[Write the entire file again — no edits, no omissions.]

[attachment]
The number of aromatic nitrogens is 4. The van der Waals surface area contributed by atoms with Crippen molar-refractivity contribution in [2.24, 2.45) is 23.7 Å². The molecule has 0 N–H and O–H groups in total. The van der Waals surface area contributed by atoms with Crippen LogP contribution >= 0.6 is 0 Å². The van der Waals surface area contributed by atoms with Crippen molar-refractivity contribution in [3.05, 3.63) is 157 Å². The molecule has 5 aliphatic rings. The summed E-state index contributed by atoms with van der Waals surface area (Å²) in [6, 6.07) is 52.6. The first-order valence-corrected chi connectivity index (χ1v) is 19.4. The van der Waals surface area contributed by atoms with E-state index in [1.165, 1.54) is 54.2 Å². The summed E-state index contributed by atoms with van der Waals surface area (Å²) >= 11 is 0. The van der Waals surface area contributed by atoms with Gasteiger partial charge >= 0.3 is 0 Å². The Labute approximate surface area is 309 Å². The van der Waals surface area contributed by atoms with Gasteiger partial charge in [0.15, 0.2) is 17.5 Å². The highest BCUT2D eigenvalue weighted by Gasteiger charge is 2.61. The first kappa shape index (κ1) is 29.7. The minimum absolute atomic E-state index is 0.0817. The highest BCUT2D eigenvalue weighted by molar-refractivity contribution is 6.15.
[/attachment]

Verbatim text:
The number of aromatic nitrogens is 4. The van der Waals surface area contributed by atoms with Crippen molar-refractivity contribution in [2.24, 2.45) is 23.7 Å². The molecule has 0 N–H and O–H groups in total. The van der Waals surface area contributed by atoms with Crippen LogP contribution >= 0.6 is 0 Å². The van der Waals surface area contributed by atoms with Crippen molar-refractivity contribution in [3.05, 3.63) is 157 Å². The molecule has 5 aliphatic rings. The summed E-state index contributed by atoms with van der Waals surface area (Å²) in [6, 6.07) is 52.6. The first-order valence-corrected chi connectivity index (χ1v) is 19.4. The van der Waals surface area contributed by atoms with E-state index in [1.165, 1.54) is 54.2 Å². The summed E-state index contributed by atoms with van der Waals surface area (Å²) >= 11 is 0. The van der Waals surface area contributed by atoms with Gasteiger partial charge >= 0.3 is 0 Å². The Labute approximate surface area is 309 Å². The van der Waals surface area contributed by atoms with Gasteiger partial charge in [0.15, 0.2) is 17.5 Å². The highest BCUT2D eigenvalue weighted by Gasteiger charge is 2.61. The first kappa shape index (κ1) is 29.7. The minimum absolute atomic E-state index is 0.0817. The highest BCUT2D eigenvalue weighted by molar-refractivity contribution is 6.15.